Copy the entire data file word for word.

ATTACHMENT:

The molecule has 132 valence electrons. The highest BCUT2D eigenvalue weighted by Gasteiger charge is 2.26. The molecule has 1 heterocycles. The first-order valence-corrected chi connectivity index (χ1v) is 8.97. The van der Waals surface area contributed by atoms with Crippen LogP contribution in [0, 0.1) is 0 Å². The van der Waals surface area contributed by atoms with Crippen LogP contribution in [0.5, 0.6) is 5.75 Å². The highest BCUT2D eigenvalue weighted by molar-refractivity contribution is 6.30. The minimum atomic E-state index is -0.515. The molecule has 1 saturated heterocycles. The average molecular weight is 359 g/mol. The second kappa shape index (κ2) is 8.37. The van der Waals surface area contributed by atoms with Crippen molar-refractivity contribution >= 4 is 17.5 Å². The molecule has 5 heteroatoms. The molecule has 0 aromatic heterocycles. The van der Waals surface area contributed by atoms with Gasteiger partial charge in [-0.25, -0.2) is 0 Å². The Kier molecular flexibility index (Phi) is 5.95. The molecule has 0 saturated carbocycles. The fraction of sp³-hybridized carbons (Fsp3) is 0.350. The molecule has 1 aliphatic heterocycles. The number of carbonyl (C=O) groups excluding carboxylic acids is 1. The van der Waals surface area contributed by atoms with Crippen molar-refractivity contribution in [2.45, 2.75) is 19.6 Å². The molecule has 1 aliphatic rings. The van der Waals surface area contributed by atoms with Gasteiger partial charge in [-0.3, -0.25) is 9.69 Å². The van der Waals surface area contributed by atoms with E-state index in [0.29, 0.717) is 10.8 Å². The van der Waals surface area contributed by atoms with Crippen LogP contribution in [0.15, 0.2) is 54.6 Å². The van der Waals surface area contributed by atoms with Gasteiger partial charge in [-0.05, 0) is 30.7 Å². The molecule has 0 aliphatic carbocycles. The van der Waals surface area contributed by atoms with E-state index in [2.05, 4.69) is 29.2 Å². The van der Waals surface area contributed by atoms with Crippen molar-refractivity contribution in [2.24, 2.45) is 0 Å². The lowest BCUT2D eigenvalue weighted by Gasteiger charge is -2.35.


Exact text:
The molecule has 132 valence electrons. The highest BCUT2D eigenvalue weighted by Gasteiger charge is 2.26. The molecule has 1 heterocycles. The first-order valence-corrected chi connectivity index (χ1v) is 8.97. The van der Waals surface area contributed by atoms with Crippen LogP contribution in [0, 0.1) is 0 Å². The van der Waals surface area contributed by atoms with Crippen LogP contribution in [0.5, 0.6) is 5.75 Å². The highest BCUT2D eigenvalue weighted by molar-refractivity contribution is 6.30. The minimum atomic E-state index is -0.515. The molecule has 1 saturated heterocycles. The average molecular weight is 359 g/mol. The second kappa shape index (κ2) is 8.37. The van der Waals surface area contributed by atoms with Crippen molar-refractivity contribution >= 4 is 17.5 Å². The molecule has 5 heteroatoms. The molecule has 0 aromatic heterocycles. The van der Waals surface area contributed by atoms with Gasteiger partial charge in [-0.25, -0.2) is 0 Å². The Kier molecular flexibility index (Phi) is 5.95. The molecule has 0 saturated carbocycles. The fraction of sp³-hybridized carbons (Fsp3) is 0.350. The molecule has 1 aliphatic heterocycles. The number of carbonyl (C=O) groups excluding carboxylic acids is 1. The van der Waals surface area contributed by atoms with Crippen molar-refractivity contribution in [2.45, 2.75) is 19.6 Å². The molecule has 1 aliphatic rings. The van der Waals surface area contributed by atoms with Gasteiger partial charge in [-0.3, -0.25) is 9.69 Å². The van der Waals surface area contributed by atoms with E-state index in [0.29, 0.717) is 10.8 Å². The van der Waals surface area contributed by atoms with Crippen LogP contribution in [0.15, 0.2) is 54.6 Å². The van der Waals surface area contributed by atoms with Gasteiger partial charge in [-0.05, 0) is 30.7 Å². The molecule has 0 aliphatic carbocycles. The van der Waals surface area contributed by atoms with E-state index in [2.05, 4.69) is 29.2 Å². The van der Waals surface area contributed by atoms with Crippen molar-refractivity contribution in [2.24, 2.45) is 0 Å². The lowest BCUT2D eigenvalue weighted by Gasteiger charge is -2.35.